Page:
Here’s the thing. The Westboro cult is inexcusably terrible. No one should ever feel like they have to reach out to them. It’s up to each person to decide whether they’re called to dialogue with them, pray for them, or connect with them. No one should feel less compassionate just because they’re not reaching out to Westboro. Some people are simply gifted at reaching out to very difficult people. Some of us were never meant to.
Continue reading “How Do We Show Love for Hate Groups Like Westboro?”
Anonymous asked a question:
I read a text post from you about wanting friendship just for appreciation of the person, not opportunism. I used to be like that. But somehow through the hurt I’ve accumulated from people, real relationships feel too fragile. To cope, I found myself using people for clear defined reasons, than sentimentality. It has kept me safe, but I feel like I’ve lost a part of my humanity too. How can I love people for who they are despite the total possibility of being letdown?
Hey dear friend, thank you for your very honest message.
I went through a very similar phase where for years, I couldn’t trust anyone. I had been brutally hurt by a church and I never thought I would recover. I did. It took a ton of therapy and self-examination and safe people to get there.
Continue reading “How Do I Open Myself Up to Friends Again?”
When I preach love in a time like this, my words aren’t credible because the church is not. I can’t help but feel the church is always part of the problem. We contributed to this mess.
The church is called to be the safest, most gracious place on the face of the earth. Not perfect, but passionate, with arms open as wide as the cross. I know I’ve fallen short. God help us. God start with me.
Eventually I’ll say something that you’ll disagree with. I will disappoint you. I’ll come off brash, inconsiderate, ignorant, and misinformed. Your favorite writer or pastor or celebrity will miss an angle or fumble a point or miss the whole thing. You’ll think, “How could I have ever liked this guy?” We then dismiss and demonize based off one sentence, one phrasing, one particular choice of word. I’ve done it, too. You know, farewell forever.
Maybe it’s for a legitimate reason, and they really did go too far. Then farewell, sure. But I wish we could give a little space for a conversation. Even over coffee. It’s possible this person misspoke because they’re just a person and they don’t always get it right. It could be that they need the patience of dialogue to re-examine what they said, instead of the hasty hate-train that offers no fair exchange. It could be they really didn’t know better, or they just needed a nap.
I want your help. I want to know when I’m wrong – but it’s hard to hear what’s right when everyone is yelling. I want the freedom to make mistakes so that I’m not afraid to learn from you. I don’t want to be afraid that you’ll throw things when I don’t phrase things exactly the perfect way. And really, I’m not sure if you would listen to yelling, either. I’d want the same chance you’d want for you, too.
I know there are some non-negotiables that can never be compromised. I cannot say every “side” is equal or that every platform is good. None of us will ever agree on everything. Sometimes we must part ways. And that’s okay. I just don’t want to judge an entire life over a few degrees of difference. We can disagree and still be friends. Even if we must part, I want to become better from our disagreements, to see what I had not seen before, and mostly, to see you. I will hear you.
When I ask if God is good
I see a cross, an empty tomb.
What He writ large in the stars
is writ small for our wounds.
From the sky to my sin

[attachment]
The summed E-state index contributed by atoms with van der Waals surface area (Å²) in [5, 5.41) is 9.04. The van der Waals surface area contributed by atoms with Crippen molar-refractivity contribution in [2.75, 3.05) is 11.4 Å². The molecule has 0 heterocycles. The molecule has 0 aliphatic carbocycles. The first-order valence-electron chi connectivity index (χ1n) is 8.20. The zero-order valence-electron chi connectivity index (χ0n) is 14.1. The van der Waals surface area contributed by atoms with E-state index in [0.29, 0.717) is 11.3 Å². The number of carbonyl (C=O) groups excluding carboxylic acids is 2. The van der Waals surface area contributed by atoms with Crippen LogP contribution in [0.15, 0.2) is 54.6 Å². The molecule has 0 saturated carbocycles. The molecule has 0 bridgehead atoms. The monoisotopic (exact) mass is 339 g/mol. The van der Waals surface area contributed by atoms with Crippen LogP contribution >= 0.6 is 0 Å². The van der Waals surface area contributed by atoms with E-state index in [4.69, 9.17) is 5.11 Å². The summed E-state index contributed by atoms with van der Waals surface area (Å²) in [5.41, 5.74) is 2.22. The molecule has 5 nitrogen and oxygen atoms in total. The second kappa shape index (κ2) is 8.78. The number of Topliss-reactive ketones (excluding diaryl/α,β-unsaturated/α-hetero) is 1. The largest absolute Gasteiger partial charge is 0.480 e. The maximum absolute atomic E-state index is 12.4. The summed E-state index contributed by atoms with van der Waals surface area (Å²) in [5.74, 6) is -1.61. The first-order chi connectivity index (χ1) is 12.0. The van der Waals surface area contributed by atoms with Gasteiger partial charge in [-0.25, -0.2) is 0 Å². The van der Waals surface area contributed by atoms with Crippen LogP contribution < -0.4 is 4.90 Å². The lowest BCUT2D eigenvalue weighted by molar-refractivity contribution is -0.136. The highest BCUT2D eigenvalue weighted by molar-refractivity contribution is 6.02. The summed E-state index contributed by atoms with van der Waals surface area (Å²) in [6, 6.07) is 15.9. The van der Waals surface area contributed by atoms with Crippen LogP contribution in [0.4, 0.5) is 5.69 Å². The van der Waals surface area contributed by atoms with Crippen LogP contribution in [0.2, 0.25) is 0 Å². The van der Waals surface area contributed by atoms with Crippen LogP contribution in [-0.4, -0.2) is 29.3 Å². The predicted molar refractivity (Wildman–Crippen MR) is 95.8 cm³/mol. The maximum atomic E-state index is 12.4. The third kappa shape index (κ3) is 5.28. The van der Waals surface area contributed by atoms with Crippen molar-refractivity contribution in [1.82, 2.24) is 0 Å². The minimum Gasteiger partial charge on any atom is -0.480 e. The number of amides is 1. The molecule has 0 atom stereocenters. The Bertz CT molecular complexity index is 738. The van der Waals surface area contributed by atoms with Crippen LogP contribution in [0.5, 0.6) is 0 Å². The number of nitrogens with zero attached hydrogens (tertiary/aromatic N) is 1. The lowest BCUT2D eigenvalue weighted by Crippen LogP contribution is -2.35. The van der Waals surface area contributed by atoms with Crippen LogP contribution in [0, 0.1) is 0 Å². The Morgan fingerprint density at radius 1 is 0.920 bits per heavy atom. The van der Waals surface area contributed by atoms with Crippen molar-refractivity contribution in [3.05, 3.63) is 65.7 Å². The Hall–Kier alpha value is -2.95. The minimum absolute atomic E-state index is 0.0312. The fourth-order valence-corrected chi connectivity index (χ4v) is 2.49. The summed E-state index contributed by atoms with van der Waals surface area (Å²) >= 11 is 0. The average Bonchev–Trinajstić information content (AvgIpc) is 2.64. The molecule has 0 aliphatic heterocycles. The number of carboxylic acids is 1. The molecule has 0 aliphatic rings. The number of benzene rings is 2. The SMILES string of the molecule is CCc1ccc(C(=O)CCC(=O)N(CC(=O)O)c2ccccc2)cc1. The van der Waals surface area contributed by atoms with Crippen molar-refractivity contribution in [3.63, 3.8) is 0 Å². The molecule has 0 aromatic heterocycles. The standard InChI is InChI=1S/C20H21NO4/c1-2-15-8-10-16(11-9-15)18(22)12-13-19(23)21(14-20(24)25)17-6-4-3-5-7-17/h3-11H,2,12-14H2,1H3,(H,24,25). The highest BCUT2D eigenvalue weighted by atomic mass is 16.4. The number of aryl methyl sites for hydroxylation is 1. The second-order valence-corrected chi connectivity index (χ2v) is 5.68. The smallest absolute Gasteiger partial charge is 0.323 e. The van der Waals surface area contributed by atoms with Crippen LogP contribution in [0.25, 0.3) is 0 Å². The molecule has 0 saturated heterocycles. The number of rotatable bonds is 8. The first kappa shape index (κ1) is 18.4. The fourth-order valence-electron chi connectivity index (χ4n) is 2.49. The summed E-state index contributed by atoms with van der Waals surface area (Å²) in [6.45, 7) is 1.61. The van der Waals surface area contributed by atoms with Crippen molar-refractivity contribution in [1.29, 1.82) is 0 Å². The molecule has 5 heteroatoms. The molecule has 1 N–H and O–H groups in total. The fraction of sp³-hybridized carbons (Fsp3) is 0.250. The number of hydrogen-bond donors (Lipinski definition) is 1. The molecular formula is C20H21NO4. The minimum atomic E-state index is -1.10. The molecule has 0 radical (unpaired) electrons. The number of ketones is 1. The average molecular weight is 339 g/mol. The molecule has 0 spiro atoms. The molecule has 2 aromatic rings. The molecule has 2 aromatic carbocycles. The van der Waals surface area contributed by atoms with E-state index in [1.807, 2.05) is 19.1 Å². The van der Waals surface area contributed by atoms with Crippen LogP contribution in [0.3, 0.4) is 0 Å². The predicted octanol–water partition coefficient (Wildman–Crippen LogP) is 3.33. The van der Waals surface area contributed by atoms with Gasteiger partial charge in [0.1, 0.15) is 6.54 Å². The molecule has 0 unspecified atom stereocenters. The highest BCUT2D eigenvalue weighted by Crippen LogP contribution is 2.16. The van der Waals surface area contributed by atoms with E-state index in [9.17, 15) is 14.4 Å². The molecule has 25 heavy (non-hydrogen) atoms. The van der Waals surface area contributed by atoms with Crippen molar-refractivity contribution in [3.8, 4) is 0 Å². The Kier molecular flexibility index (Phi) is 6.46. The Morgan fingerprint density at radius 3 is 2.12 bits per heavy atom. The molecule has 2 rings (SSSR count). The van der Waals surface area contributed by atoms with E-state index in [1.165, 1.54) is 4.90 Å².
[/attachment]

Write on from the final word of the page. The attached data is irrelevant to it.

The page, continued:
He is re-making us again.
When nothing else is good,
He is the only one who is.
I wonder how they could yell Barabbas instead of Jesus.
I wonder how they sang “Hosanna” and days later, “Crucify him.”
I wonder how Pontius could wash his hands of it, as though a dirty conscience could be so easily cleaned.
But – I am Barabbas, sinner set free.
I yell “Crucify him” as I sing praises with ease.
I am Pontius, who turned a blind eye to glory.
And yet, so Christ still died for me.
Still he died, where I should be,
a perfect love on that tree.
It’s super easy to preach “love your neighbor,” but the loving part is crazy hard. I think most people really believe they’re loving and kind when they have to be, but the second someone disagrees or causes inconvenience or looks at you funny, the love thing can go out the window real quick.
What I usually see online or in church or in politics or in marriages is that unless a person fits an exact specification of beliefs and behaviors and likes and dislikes, that person is cast out of the inner-ring. I’ve spent a lot of terrible energy trying to carve others into my own image, overriding their point of view, always waiting for others to “come around.” That‘s no better than hate.
It seems Jesus said that “hate is murder” because when we only accept the people who match our values, we are disappearing them. We’re essentially saying, “Be like me or you don’t exist. I’d rather you be someone you’re not.” This is hate, and it’s crushing somebody out of existence.
This is especially obvious in social media, when one wrong word gets you canceled. But it’s worse when it comes to religion. That’s attributing a supernatural superiority to hatred. It gives an awful permission to say, “God said it, not me.” Which is cowardly. And if your god always agrees with what you believe and only likes the people you like—that god is the one you made up to justify your bitterness and to boost your ego. It’s a push-button keychain god that does your bidding. It isn’t the God who will challenge you, stretch you, surprise you, and who loves the people you can’t stand.
No, we cannot love all the things that people do. Yes, I believe in accountability and justice and boundaries. But over all, I want to love my neighbor for who they are and not for my version of them. I believe not in who someone should be, but could be. It’s the same way that I believe God loves a guy like me.
Discouraged, exhausted, beat down, beat up, clawing and falling, it’s so far, but my God, by God, another inch I crawl.
I grieve with you. I am angry for you. I hurt with you. Your pain is my pain.